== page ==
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Final Vote on Jackson Affordable Housing Expected Monday

The last time a median-income earner could afford a median-priced home in Jackson was in the mid-1980s. (Jan Kronsell)
The last time a median-income earner could afford a median-priced home in Jackson was in the mid-1980s. (Jan Kronsell)
July 16, 2018

JACKSON, Wyo. – Jackson and Teton County officials are set to meet this afternoon, and their decision on the future of commercial and affordable housing could determine how many people who work in the tourist town at the gateway to Grand Teton National Park get to live in town.

County commissioners and the town council are expected to cast final votes on a proposal to encourage more residential development.

Skye Schell, executive director of the Jackson Hole Conservation Alliance, says more affordable housing would allow workers to be a part of the community, and would help bridge a growing jobs-to-housing gap.

"We're really out of balance,” he states. “We have an amazing economy and a real crisis of having enough housing that's affordable for people who work in Jackson. And this could start to bring us back into balance and really encourage more housing development in Jackson."

The town council has voted to approve the ordinance twice, and a "yes" vote on this third hearing would increase rates for commercial development and decrease rates for residential development, especially multifamily spaces.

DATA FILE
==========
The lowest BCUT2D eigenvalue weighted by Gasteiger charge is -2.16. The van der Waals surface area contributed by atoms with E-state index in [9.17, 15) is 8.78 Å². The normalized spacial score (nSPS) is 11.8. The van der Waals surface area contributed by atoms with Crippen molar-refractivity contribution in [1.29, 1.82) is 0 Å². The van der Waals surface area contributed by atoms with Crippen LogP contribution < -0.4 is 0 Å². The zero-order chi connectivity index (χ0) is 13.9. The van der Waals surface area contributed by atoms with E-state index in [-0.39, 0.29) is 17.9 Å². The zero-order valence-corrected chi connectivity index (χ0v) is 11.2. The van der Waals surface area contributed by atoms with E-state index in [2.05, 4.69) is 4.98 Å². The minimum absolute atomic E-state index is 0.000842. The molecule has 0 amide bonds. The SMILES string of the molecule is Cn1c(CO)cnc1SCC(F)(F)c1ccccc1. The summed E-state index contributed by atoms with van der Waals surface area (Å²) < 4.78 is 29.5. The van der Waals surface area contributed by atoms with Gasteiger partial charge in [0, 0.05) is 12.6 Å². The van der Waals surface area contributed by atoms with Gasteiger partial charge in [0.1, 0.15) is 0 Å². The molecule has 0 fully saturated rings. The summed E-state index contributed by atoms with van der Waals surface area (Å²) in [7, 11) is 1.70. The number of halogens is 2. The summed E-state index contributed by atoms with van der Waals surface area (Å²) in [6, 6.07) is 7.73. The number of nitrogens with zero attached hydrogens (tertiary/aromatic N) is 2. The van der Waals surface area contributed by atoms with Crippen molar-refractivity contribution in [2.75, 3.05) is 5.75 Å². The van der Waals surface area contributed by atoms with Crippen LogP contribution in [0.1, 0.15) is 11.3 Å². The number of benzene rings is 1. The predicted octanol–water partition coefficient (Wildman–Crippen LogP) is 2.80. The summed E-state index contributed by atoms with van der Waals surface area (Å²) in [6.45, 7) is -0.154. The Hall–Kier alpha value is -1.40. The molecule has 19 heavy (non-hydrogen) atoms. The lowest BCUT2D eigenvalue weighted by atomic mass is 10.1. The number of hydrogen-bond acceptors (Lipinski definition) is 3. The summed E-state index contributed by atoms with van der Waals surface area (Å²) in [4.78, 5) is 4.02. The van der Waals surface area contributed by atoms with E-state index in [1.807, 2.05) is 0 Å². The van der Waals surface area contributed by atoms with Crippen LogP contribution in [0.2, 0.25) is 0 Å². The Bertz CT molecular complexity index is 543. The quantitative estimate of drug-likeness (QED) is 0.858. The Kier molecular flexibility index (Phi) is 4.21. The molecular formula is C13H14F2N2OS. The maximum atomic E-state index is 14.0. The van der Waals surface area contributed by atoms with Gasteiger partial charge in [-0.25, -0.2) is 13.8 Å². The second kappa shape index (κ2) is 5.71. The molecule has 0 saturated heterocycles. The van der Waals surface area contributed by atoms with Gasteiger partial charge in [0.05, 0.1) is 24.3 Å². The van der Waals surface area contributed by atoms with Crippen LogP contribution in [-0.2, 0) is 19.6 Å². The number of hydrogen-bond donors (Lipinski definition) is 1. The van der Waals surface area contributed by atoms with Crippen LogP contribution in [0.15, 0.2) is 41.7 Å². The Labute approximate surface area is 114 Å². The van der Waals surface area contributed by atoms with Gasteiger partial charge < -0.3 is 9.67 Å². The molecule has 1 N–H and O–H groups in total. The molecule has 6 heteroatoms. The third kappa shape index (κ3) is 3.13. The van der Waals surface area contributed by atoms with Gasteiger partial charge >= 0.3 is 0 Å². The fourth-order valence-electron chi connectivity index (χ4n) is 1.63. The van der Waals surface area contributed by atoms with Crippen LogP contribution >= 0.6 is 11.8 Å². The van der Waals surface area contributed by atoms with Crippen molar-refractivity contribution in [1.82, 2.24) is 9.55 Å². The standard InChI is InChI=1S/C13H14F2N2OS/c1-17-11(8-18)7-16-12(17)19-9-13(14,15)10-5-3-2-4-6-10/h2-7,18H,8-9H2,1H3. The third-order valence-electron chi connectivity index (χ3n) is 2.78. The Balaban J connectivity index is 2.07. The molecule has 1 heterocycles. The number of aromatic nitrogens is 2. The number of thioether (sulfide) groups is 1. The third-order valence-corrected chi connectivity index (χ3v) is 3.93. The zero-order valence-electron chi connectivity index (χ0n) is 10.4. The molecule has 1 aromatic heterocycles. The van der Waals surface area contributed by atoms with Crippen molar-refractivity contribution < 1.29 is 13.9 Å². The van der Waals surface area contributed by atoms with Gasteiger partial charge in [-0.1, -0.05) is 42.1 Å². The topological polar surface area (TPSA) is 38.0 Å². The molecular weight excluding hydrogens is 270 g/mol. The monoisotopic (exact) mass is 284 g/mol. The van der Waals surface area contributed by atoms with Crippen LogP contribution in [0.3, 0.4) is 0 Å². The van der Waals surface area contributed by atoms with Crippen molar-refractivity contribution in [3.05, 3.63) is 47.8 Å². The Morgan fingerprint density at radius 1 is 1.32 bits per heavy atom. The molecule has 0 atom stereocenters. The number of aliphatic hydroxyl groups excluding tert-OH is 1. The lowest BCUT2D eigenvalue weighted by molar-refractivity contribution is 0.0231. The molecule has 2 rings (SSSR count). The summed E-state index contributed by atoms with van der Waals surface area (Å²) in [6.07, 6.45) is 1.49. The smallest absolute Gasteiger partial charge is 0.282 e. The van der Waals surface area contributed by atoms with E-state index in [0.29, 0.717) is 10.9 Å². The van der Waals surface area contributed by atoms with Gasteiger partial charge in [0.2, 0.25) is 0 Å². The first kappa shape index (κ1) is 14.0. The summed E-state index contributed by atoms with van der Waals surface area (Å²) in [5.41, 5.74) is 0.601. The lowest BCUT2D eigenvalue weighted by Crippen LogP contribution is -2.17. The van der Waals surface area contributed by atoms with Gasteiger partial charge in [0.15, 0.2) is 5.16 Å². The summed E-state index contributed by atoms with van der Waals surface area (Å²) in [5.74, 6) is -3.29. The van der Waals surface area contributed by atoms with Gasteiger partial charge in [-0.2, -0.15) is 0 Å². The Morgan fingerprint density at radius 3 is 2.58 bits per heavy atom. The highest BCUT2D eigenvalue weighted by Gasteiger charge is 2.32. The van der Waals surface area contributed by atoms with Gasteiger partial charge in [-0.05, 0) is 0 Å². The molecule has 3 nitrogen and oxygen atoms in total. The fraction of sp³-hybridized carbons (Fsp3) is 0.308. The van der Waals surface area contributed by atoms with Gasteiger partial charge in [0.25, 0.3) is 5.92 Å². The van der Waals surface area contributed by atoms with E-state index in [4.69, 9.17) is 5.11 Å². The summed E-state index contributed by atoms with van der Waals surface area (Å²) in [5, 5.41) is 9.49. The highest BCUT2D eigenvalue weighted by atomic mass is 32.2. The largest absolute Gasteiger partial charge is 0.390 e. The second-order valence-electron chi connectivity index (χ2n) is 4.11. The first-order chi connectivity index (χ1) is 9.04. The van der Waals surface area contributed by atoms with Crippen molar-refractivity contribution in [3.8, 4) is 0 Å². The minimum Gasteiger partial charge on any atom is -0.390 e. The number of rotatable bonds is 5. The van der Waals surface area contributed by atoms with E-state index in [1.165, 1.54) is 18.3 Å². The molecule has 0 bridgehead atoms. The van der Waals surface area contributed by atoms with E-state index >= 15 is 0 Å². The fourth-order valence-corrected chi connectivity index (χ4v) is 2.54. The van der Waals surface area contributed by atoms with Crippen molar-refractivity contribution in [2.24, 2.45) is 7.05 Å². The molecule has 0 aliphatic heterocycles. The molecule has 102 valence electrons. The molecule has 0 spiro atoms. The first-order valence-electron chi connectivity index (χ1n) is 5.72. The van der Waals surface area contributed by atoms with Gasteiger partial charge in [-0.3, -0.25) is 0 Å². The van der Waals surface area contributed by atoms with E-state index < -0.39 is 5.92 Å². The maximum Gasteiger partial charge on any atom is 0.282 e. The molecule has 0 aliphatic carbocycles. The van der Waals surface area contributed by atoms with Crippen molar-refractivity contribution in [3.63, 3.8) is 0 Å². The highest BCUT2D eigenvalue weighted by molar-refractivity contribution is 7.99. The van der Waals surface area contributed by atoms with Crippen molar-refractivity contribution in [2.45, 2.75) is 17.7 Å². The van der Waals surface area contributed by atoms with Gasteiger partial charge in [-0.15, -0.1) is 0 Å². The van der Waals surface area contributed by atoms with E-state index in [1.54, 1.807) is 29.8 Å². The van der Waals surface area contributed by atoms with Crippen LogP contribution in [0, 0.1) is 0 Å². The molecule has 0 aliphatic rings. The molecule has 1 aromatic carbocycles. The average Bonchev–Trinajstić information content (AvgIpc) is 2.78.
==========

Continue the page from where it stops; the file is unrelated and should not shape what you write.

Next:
Some developers and landowners have criticized the proposal, and worry the move could hurt small businesses and curtail profits that come with hotel and other large-scale commercial projects.

Schell maintains more housing is good for business, and points out that many local companies struggle to attract and retain top notch staff because of a lack of affordable housing.

Currently, workers must earn four times the median income to be able to buy a median-priced home in Jackson.

Schell says tilting the scales to encourage residential development should keep construction projects humming, and start to make a dent in what is essentially an 800-home deficit.

"And we'll hopefully see more apartments get built, and that's what we really need,” he states. “We haven't been building apartments in about the last 20 years. So, anything we can do to make that easier, instead of making it easier to build new commercial space, should make things better."

Schell says the last time a median-income earner could afford a median-priced home was in the mid-1980s.

If steps are not taken, Schell says the number of new residential units needed in Jackson to house at least two-thirds of its workers is projected to jump to nearly 3,000 in a decade.

Eric Galatas, Public News Service - WY